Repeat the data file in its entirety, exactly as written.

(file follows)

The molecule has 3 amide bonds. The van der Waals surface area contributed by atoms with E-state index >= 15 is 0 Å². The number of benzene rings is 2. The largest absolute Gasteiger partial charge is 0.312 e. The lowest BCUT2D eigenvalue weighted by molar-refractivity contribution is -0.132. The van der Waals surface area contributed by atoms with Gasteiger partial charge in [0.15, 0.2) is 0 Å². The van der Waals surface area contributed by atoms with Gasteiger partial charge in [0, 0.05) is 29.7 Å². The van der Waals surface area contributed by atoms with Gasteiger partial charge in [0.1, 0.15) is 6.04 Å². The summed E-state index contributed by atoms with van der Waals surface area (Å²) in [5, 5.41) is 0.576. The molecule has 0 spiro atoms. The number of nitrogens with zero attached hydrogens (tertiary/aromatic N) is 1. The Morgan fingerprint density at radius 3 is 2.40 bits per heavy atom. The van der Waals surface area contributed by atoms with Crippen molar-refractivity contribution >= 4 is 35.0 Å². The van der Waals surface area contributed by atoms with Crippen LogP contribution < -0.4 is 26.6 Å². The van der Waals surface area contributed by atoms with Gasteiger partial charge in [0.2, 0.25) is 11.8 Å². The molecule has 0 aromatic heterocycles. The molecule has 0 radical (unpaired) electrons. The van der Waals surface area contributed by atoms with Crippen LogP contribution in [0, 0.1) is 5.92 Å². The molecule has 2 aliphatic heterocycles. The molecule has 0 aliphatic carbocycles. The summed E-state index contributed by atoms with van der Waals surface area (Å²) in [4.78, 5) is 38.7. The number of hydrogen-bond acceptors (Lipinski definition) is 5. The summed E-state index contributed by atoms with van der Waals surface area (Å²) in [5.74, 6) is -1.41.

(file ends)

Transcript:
The molecule has 3 amide bonds. The van der Waals surface area contributed by atoms with E-state index >= 15 is 0 Å². The number of benzene rings is 2. The largest absolute Gasteiger partial charge is 0.312 e. The lowest BCUT2D eigenvalue weighted by molar-refractivity contribution is -0.132. The van der Waals surface area contributed by atoms with Gasteiger partial charge in [0.15, 0.2) is 0 Å². The van der Waals surface area contributed by atoms with Gasteiger partial charge in [0, 0.05) is 29.7 Å². The van der Waals surface area contributed by atoms with Gasteiger partial charge in [0.1, 0.15) is 6.04 Å². The summed E-state index contributed by atoms with van der Waals surface area (Å²) in [5, 5.41) is 0.576. The molecule has 0 spiro atoms. The number of nitrogens with zero attached hydrogens (tertiary/aromatic N) is 1. The Morgan fingerprint density at radius 3 is 2.40 bits per heavy atom. The van der Waals surface area contributed by atoms with Crippen molar-refractivity contribution >= 4 is 35.0 Å². The van der Waals surface area contributed by atoms with Crippen LogP contribution < -0.4 is 26.6 Å². The van der Waals surface area contributed by atoms with Gasteiger partial charge in [0.2, 0.25) is 11.8 Å². The molecule has 0 aromatic heterocycles. The molecule has 0 radical (unpaired) electrons. The van der Waals surface area contributed by atoms with Crippen LogP contribution in [0, 0.1) is 5.92 Å². The molecule has 2 aliphatic heterocycles. The molecule has 0 aliphatic carbocycles. The summed E-state index contributed by atoms with van der Waals surface area (Å²) in [4.78, 5) is 38.7. The number of hydrogen-bond acceptors (Lipinski definition) is 5. The summed E-state index contributed by atoms with van der Waals surface area (Å²) in [5.74, 6) is -1.41.